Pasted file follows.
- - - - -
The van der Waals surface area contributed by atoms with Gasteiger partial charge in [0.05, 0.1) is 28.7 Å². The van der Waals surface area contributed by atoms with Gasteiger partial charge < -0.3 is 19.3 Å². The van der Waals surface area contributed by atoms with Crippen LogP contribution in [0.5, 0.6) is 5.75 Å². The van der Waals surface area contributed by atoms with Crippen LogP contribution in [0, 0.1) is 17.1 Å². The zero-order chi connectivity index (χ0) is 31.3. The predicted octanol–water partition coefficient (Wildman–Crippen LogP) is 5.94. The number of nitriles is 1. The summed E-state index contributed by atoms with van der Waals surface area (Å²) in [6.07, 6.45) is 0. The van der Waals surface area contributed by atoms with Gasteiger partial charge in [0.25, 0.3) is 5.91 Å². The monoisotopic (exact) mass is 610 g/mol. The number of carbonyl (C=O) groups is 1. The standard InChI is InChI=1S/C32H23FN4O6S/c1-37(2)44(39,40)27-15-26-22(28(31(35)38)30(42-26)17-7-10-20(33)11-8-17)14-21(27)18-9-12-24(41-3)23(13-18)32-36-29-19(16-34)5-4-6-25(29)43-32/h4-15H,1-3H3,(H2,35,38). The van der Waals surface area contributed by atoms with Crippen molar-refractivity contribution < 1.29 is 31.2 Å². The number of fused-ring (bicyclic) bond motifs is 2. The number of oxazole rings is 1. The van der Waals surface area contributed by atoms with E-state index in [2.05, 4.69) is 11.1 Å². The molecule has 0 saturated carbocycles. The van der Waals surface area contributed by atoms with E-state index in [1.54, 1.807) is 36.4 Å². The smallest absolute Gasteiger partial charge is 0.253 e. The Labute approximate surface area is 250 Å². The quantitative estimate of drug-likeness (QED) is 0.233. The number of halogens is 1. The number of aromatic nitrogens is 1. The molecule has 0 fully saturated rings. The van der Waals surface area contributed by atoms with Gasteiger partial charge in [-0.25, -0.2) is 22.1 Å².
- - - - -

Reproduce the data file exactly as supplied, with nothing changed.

The van der Waals surface area contributed by atoms with Gasteiger partial charge in [0.05, 0.1) is 28.7 Å². The van der Waals surface area contributed by atoms with Gasteiger partial charge < -0.3 is 19.3 Å². The van der Waals surface area contributed by atoms with Crippen LogP contribution in [0.5, 0.6) is 5.75 Å². The van der Waals surface area contributed by atoms with Crippen LogP contribution in [0, 0.1) is 17.1 Å². The zero-order chi connectivity index (χ0) is 31.3. The predicted octanol–water partition coefficient (Wildman–Crippen LogP) is 5.94. The number of nitriles is 1. The summed E-state index contributed by atoms with van der Waals surface area (Å²) in [6.07, 6.45) is 0. The van der Waals surface area contributed by atoms with Gasteiger partial charge in [0.25, 0.3) is 5.91 Å². The monoisotopic (exact) mass is 610 g/mol. The number of carbonyl (C=O) groups is 1. The standard InChI is InChI=1S/C32H23FN4O6S/c1-37(2)44(39,40)27-15-26-22(28(31(35)38)30(42-26)17-7-10-20(33)11-8-17)14-21(27)18-9-12-24(41-3)23(13-18)32-36-29-19(16-34)5-4-6-25(29)43-32/h4-15H,1-3H3,(H2,35,38). The van der Waals surface area contributed by atoms with Crippen molar-refractivity contribution < 1.29 is 31.2 Å². The number of fused-ring (bicyclic) bond motifs is 2. The number of oxazole rings is 1. The van der Waals surface area contributed by atoms with E-state index in [2.05, 4.69) is 11.1 Å². The molecule has 0 saturated carbocycles. The van der Waals surface area contributed by atoms with E-state index in [1.54, 1.807) is 36.4 Å². The smallest absolute Gasteiger partial charge is 0.253 e. The Labute approximate surface area is 250 Å². The quantitative estimate of drug-likeness (QED) is 0.233. The number of halogens is 1. The number of aromatic nitrogens is 1. The molecule has 0 fully saturated rings. The van der Waals surface area contributed by atoms with Gasteiger partial charge in [-0.25, -0.2) is 22.1 Å².